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Southwest flights back in the air at Southland airports after weeklong holiday meltdown

Southern California’s holiday flyers — as well as those nationwide — received a bit of a reprieve from the logistical turbulence that has marred the final days of the holiday travel season, with Southwest Airlines on Friday, Dec. 30, managing to get the majority of its scheduled flights off the tarmac following a weeklong internal collapse that led to mass cancellations and left thousands stranded.

The day before, Southwest canceled more than 2,300 flights nationwide, adding to the swath of scrubbed trips that had piled up since the airline’s internal collapse — spurred by outdated software unable to handle the operational issues caused by a brutal winter storm — began on the eve of the busiest holiday travel season.

In total, the airline had canceled about 13,000 flights and delayed thousands more since Dec. 23.

After a miserable week and hundreds of canceled flights, Southwest vowed to return to normal operations on Friday at Southern California airports including Los Angeles International Airport where things looked normal Friday morning December 30, 2022. (Photo by contributing photographer Chuck Bennett)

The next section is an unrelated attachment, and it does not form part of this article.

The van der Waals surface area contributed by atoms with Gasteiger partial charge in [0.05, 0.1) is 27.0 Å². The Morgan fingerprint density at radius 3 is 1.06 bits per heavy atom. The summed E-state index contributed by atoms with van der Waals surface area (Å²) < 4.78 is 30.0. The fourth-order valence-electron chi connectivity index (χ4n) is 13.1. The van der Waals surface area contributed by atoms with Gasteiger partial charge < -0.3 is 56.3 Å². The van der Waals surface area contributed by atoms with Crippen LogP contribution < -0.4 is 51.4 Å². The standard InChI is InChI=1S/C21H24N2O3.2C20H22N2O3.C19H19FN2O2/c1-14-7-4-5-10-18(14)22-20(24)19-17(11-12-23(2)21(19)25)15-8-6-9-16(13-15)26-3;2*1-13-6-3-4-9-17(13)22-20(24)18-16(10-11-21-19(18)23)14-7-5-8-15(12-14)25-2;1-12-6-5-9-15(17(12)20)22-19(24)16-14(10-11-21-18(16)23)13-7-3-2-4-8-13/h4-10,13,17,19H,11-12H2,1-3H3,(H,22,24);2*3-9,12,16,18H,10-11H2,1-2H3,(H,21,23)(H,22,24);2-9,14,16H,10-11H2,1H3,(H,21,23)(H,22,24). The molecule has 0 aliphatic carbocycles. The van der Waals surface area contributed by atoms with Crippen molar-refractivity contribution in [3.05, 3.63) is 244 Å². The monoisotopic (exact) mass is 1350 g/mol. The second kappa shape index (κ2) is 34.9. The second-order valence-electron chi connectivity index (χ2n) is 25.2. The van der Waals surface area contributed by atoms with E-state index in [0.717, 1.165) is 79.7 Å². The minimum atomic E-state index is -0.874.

After a miserable week and hundreds of canceled flights, Southwest vowed to return to normal operations on Friday at Southern California airports including Los Angeles International Airport where things looked normal Friday morning December 30, 2022. (Photo by contributing photographer Chuck Bennett)

Southwest Airlines has canceled more than 2,500 flights nationwide Wednesday as it grapples with a holiday travel boondoggle that U.S. Transportation Secretary Peter Buttigieg called a complete meltdown by the airline. Los Angeles International airport Southwest terminal had piles of luggage waiting to claimed and short lines as most flights were cancelled.(Photo by contributing photographer Chuck Bennett)

People wait to retrieve their luggage at Hollywood Burbank Airport, Tuesday, Dec 27, 2022. Major U.S. airlines were broadsided by the massive weekend winter storm most airlines have recovered but Southwest Airlines is still effected with cancellations. (Photo by Hans Gutknecht, Los Angeles Daily News/SCNG)

Passengers check the monitors at Long Beach Airport as Southwest Airlines has canceled hundreds of flights, departing from airports across Southern California including Long Beach on Tuesday, December 27, 2022. (Photo by Brittany Murray, Press-Telegram/SCNG)

Many airplanes are on the ground as Southwest Airlines has canceled hundreds of flights, departing from airports across Southern California including Long Beach on Tuesday, December 27, 2022. (Photo by Brittany Murray, Press-Telegram/SCNG)

Luggage piles up in the Southwest terminal Tuesday, at Los Angeles International Airport. {Photo by Gene Blevins / Contributing Photographer]

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Southwest  — under scrutiny from passengers, employees, and local and federal officials — announced Thursday that it planned to return to normal operation with “minimal disruption” by Friday.

The airline, officials said, scaled down its fleet to accomplish that — opting to operate just one-third of its usual flights over the past week in hopes of allowing its fraught system to catch up.